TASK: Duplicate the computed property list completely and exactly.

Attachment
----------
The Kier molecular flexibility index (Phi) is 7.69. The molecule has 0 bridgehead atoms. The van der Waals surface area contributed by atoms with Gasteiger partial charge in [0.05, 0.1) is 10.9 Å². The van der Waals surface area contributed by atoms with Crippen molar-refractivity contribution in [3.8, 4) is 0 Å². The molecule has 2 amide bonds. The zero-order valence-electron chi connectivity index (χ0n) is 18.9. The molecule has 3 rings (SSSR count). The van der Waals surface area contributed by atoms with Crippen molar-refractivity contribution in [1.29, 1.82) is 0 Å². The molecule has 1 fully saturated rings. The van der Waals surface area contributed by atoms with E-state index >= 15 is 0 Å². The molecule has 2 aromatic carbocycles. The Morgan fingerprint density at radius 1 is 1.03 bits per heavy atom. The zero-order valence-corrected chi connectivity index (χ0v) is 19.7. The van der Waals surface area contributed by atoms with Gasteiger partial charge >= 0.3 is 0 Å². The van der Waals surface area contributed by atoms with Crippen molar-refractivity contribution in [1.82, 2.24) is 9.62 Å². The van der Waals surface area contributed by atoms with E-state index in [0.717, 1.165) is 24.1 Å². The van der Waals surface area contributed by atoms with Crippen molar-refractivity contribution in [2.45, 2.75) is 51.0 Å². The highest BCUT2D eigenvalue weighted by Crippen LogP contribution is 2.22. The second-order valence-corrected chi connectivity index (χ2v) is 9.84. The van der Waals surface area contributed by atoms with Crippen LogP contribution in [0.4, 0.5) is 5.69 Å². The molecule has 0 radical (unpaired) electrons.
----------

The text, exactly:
The Kier molecular flexibility index (Phi) is 7.69. The molecule has 0 bridgehead atoms. The van der Waals surface area contributed by atoms with Gasteiger partial charge in [0.05, 0.1) is 10.9 Å². The van der Waals surface area contributed by atoms with Crippen molar-refractivity contribution in [3.8, 4) is 0 Å². The molecule has 2 amide bonds. The zero-order valence-electron chi connectivity index (χ0n) is 18.9. The molecule has 3 rings (SSSR count). The van der Waals surface area contributed by atoms with Crippen molar-refractivity contribution in [1.29, 1.82) is 0 Å². The molecule has 1 fully saturated rings. The van der Waals surface area contributed by atoms with E-state index >= 15 is 0 Å². The molecule has 2 aromatic carbocycles. The Morgan fingerprint density at radius 1 is 1.03 bits per heavy atom. The zero-order valence-corrected chi connectivity index (χ0v) is 19.7. The van der Waals surface area contributed by atoms with Gasteiger partial charge >= 0.3 is 0 Å². The van der Waals surface area contributed by atoms with Crippen molar-refractivity contribution in [1.82, 2.24) is 9.62 Å². The van der Waals surface area contributed by atoms with E-state index in [0.717, 1.165) is 24.1 Å². The van der Waals surface area contributed by atoms with Crippen molar-refractivity contribution in [2.45, 2.75) is 51.0 Å². The highest BCUT2D eigenvalue weighted by Crippen LogP contribution is 2.22. The second-order valence-corrected chi connectivity index (χ2v) is 9.84. The van der Waals surface area contributed by atoms with Crippen LogP contribution in [0.4, 0.5) is 5.69 Å². The molecule has 0 radical (unpaired) electrons.